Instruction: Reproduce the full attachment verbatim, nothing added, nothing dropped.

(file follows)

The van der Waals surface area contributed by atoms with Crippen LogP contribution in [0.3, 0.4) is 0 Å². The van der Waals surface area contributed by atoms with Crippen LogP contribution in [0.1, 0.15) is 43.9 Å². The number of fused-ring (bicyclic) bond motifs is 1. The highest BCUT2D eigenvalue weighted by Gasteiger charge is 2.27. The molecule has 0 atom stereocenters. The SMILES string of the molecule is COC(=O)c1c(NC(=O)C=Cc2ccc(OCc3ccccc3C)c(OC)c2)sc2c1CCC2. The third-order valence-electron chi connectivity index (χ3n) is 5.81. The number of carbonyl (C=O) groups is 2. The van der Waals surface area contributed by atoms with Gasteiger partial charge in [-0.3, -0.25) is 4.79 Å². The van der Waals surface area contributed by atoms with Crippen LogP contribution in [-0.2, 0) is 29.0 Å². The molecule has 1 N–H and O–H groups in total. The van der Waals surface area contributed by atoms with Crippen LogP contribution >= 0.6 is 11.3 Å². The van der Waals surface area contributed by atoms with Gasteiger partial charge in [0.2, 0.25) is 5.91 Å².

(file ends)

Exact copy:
The van der Waals surface area contributed by atoms with Crippen LogP contribution in [0.3, 0.4) is 0 Å². The van der Waals surface area contributed by atoms with Crippen LogP contribution in [0.1, 0.15) is 43.9 Å². The number of fused-ring (bicyclic) bond motifs is 1. The highest BCUT2D eigenvalue weighted by Gasteiger charge is 2.27. The molecule has 0 atom stereocenters. The SMILES string of the molecule is COC(=O)c1c(NC(=O)C=Cc2ccc(OCc3ccccc3C)c(OC)c2)sc2c1CCC2. The third-order valence-electron chi connectivity index (χ3n) is 5.81. The number of carbonyl (C=O) groups is 2. The van der Waals surface area contributed by atoms with Gasteiger partial charge in [-0.3, -0.25) is 4.79 Å². The van der Waals surface area contributed by atoms with Crippen LogP contribution in [-0.2, 0) is 29.0 Å². The molecule has 1 N–H and O–H groups in total. The van der Waals surface area contributed by atoms with Crippen LogP contribution >= 0.6 is 11.3 Å². The van der Waals surface area contributed by atoms with Gasteiger partial charge in [0.2, 0.25) is 5.91 Å².